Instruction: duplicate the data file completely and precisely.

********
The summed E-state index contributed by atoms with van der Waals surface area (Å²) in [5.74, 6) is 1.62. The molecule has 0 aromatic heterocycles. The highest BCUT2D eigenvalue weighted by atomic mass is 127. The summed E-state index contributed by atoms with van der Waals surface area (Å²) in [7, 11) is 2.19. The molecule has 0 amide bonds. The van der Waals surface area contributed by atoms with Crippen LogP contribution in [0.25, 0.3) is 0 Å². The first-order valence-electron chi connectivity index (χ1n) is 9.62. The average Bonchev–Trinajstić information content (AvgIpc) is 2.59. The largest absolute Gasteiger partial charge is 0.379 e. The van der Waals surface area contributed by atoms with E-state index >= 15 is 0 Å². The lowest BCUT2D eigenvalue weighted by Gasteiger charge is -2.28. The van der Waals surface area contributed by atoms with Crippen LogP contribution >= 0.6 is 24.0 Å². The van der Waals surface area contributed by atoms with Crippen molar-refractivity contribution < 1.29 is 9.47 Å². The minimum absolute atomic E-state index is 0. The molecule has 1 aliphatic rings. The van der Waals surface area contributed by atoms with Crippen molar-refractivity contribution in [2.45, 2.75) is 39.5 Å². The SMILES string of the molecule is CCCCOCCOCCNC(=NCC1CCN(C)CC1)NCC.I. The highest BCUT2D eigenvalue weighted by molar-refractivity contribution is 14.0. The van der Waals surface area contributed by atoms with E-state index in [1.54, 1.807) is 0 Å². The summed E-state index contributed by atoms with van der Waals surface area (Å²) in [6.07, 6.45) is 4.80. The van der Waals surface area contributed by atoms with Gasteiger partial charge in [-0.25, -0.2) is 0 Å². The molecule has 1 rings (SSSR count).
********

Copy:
The summed E-state index contributed by atoms with van der Waals surface area (Å²) in [5.74, 6) is 1.62. The molecule has 0 aromatic heterocycles. The highest BCUT2D eigenvalue weighted by atomic mass is 127. The summed E-state index contributed by atoms with van der Waals surface area (Å²) in [7, 11) is 2.19. The molecule has 0 amide bonds. The van der Waals surface area contributed by atoms with Crippen LogP contribution in [0.25, 0.3) is 0 Å². The first-order valence-electron chi connectivity index (χ1n) is 9.62. The average Bonchev–Trinajstić information content (AvgIpc) is 2.59. The largest absolute Gasteiger partial charge is 0.379 e. The van der Waals surface area contributed by atoms with E-state index >= 15 is 0 Å². The lowest BCUT2D eigenvalue weighted by Gasteiger charge is -2.28. The van der Waals surface area contributed by atoms with Crippen LogP contribution >= 0.6 is 24.0 Å². The van der Waals surface area contributed by atoms with Crippen molar-refractivity contribution < 1.29 is 9.47 Å². The minimum absolute atomic E-state index is 0. The molecule has 1 aliphatic rings. The van der Waals surface area contributed by atoms with Crippen molar-refractivity contribution in [2.45, 2.75) is 39.5 Å². The SMILES string of the molecule is CCCCOCCOCCNC(=NCC1CCN(C)CC1)NCC.I. The highest BCUT2D eigenvalue weighted by molar-refractivity contribution is 14.0. The van der Waals surface area contributed by atoms with E-state index in [1.54, 1.807) is 0 Å². The summed E-state index contributed by atoms with van der Waals surface area (Å²) in [6.07, 6.45) is 4.80. The van der Waals surface area contributed by atoms with Gasteiger partial charge in [-0.25, -0.2) is 0 Å². The molecule has 1 rings (SSSR count).